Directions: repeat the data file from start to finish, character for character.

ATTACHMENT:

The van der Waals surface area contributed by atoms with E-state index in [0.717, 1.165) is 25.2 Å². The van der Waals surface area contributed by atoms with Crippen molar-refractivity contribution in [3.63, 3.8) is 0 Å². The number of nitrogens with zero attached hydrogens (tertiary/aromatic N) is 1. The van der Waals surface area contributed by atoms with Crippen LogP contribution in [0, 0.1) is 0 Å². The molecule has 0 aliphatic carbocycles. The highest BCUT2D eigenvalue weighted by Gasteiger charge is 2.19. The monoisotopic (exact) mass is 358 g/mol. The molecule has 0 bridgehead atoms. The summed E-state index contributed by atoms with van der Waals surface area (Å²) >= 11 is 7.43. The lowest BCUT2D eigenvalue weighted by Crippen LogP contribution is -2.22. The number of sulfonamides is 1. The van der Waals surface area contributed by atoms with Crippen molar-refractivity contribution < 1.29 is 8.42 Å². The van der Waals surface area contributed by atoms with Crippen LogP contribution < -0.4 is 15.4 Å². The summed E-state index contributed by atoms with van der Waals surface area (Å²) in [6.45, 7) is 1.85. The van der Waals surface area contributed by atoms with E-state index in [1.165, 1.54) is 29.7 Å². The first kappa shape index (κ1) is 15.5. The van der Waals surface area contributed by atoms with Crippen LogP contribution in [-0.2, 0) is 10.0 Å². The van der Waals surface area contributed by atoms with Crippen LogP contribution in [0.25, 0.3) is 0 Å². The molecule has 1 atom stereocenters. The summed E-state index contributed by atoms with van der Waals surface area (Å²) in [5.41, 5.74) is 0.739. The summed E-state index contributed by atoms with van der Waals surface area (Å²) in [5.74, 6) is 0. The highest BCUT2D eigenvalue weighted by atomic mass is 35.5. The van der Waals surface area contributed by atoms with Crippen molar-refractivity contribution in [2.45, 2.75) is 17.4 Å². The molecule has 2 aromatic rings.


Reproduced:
The van der Waals surface area contributed by atoms with E-state index in [0.717, 1.165) is 25.2 Å². The van der Waals surface area contributed by atoms with Crippen molar-refractivity contribution in [3.63, 3.8) is 0 Å². The number of nitrogens with zero attached hydrogens (tertiary/aromatic N) is 1. The van der Waals surface area contributed by atoms with Crippen LogP contribution in [0, 0.1) is 0 Å². The molecule has 0 aliphatic carbocycles. The highest BCUT2D eigenvalue weighted by Gasteiger charge is 2.19. The monoisotopic (exact) mass is 358 g/mol. The molecule has 0 bridgehead atoms. The summed E-state index contributed by atoms with van der Waals surface area (Å²) >= 11 is 7.43. The lowest BCUT2D eigenvalue weighted by Crippen LogP contribution is -2.22. The number of sulfonamides is 1. The van der Waals surface area contributed by atoms with Crippen molar-refractivity contribution < 1.29 is 8.42 Å². The van der Waals surface area contributed by atoms with Crippen LogP contribution < -0.4 is 15.4 Å². The summed E-state index contributed by atoms with van der Waals surface area (Å²) in [6.45, 7) is 1.85. The van der Waals surface area contributed by atoms with E-state index in [1.165, 1.54) is 29.7 Å². The first kappa shape index (κ1) is 15.5. The van der Waals surface area contributed by atoms with Crippen LogP contribution in [-0.2, 0) is 10.0 Å². The van der Waals surface area contributed by atoms with Crippen LogP contribution in [0.25, 0.3) is 0 Å². The molecule has 1 atom stereocenters. The summed E-state index contributed by atoms with van der Waals surface area (Å²) in [5.41, 5.74) is 0.739. The summed E-state index contributed by atoms with van der Waals surface area (Å²) in [5.74, 6) is 0. The highest BCUT2D eigenvalue weighted by atomic mass is 35.5. The van der Waals surface area contributed by atoms with Crippen molar-refractivity contribution in [2.45, 2.75) is 17.4 Å². The molecule has 2 aromatic rings.